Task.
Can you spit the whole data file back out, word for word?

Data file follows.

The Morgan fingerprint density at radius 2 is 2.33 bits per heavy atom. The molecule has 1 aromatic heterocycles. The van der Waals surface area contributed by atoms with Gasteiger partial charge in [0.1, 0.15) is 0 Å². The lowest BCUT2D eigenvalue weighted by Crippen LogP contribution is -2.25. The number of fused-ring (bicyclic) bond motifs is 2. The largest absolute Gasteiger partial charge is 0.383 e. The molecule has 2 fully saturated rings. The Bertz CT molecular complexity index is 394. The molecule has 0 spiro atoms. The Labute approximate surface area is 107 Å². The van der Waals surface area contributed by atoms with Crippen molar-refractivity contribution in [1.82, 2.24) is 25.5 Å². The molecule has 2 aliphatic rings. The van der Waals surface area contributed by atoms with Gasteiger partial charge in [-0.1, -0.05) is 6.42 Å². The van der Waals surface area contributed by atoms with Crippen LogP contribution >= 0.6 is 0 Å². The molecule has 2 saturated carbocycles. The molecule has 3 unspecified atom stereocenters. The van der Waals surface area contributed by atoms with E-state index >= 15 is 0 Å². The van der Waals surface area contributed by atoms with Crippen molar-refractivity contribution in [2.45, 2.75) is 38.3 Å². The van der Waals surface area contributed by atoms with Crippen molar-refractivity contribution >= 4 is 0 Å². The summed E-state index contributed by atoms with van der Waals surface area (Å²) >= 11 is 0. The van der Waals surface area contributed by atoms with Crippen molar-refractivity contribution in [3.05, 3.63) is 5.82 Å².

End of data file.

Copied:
The Morgan fingerprint density at radius 2 is 2.33 bits per heavy atom. The molecule has 1 aromatic heterocycles. The van der Waals surface area contributed by atoms with Gasteiger partial charge in [0.1, 0.15) is 0 Å². The lowest BCUT2D eigenvalue weighted by Crippen LogP contribution is -2.25. The number of fused-ring (bicyclic) bond motifs is 2. The largest absolute Gasteiger partial charge is 0.383 e. The molecule has 2 fully saturated rings. The Bertz CT molecular complexity index is 394. The molecule has 0 spiro atoms. The Labute approximate surface area is 107 Å². The van der Waals surface area contributed by atoms with Crippen molar-refractivity contribution in [1.82, 2.24) is 25.5 Å². The molecule has 2 aliphatic rings. The van der Waals surface area contributed by atoms with Gasteiger partial charge in [-0.1, -0.05) is 6.42 Å². The van der Waals surface area contributed by atoms with Crippen LogP contribution >= 0.6 is 0 Å². The molecule has 2 saturated carbocycles. The molecule has 3 unspecified atom stereocenters. The van der Waals surface area contributed by atoms with E-state index >= 15 is 0 Å². The van der Waals surface area contributed by atoms with Crippen molar-refractivity contribution in [2.45, 2.75) is 38.3 Å². The van der Waals surface area contributed by atoms with Crippen molar-refractivity contribution >= 4 is 0 Å². The summed E-state index contributed by atoms with van der Waals surface area (Å²) >= 11 is 0. The van der Waals surface area contributed by atoms with Crippen molar-refractivity contribution in [3.05, 3.63) is 5.82 Å².